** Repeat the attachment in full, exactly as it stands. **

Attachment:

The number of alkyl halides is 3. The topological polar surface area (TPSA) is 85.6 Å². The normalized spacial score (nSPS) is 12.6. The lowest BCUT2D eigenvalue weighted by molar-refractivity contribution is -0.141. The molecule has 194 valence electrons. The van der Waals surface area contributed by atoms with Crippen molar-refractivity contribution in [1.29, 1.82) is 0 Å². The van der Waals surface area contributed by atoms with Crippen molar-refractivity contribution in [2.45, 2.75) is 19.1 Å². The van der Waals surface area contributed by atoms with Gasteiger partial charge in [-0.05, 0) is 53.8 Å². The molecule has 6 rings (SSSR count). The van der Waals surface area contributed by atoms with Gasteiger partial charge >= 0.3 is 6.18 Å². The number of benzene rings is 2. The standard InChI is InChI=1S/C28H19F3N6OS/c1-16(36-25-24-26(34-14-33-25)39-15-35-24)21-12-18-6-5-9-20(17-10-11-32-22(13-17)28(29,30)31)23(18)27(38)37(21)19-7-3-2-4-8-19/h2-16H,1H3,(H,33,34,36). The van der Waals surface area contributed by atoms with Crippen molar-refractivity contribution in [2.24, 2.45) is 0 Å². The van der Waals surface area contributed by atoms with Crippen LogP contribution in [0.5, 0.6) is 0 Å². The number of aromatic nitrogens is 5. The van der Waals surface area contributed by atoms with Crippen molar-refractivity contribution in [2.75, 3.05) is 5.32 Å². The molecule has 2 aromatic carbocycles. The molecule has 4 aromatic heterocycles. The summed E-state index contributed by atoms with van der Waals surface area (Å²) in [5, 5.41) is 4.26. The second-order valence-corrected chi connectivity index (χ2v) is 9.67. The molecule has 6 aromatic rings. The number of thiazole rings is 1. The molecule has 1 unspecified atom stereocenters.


The number of alkyl halides is 3. The topological polar surface area (TPSA) is 85.6 Å². The normalized spacial score (nSPS) is 12.6. The lowest BCUT2D eigenvalue weighted by molar-refractivity contribution is -0.141. The molecule has 194 valence electrons. The van der Waals surface area contributed by atoms with Crippen molar-refractivity contribution in [1.29, 1.82) is 0 Å². The van der Waals surface area contributed by atoms with Crippen molar-refractivity contribution in [2.45, 2.75) is 19.1 Å². The van der Waals surface area contributed by atoms with Gasteiger partial charge in [-0.05, 0) is 53.8 Å². The molecule has 6 rings (SSSR count). The van der Waals surface area contributed by atoms with Gasteiger partial charge >= 0.3 is 6.18 Å². The number of benzene rings is 2. The standard InChI is InChI=1S/C28H19F3N6OS/c1-16(36-25-24-26(34-14-33-25)39-15-35-24)21-12-18-6-5-9-20(17-10-11-32-22(13-17)28(29,30)31)23(18)27(38)37(21)19-7-3-2-4-8-19/h2-16H,1H3,(H,33,34,36). The van der Waals surface area contributed by atoms with Crippen molar-refractivity contribution in [2.24, 2.45) is 0 Å². The van der Waals surface area contributed by atoms with Crippen LogP contribution in [0.5, 0.6) is 0 Å². The number of aromatic nitrogens is 5. The van der Waals surface area contributed by atoms with Crippen molar-refractivity contribution in [2.75, 3.05) is 5.32 Å². The molecule has 2 aromatic carbocycles. The molecule has 4 aromatic heterocycles. The summed E-state index contributed by atoms with van der Waals surface area (Å²) in [5, 5.41) is 4.26. The second-order valence-corrected chi connectivity index (χ2v) is 9.67. The molecule has 6 aromatic rings. The number of thiazole rings is 1. The molecule has 1 unspecified atom stereocenters.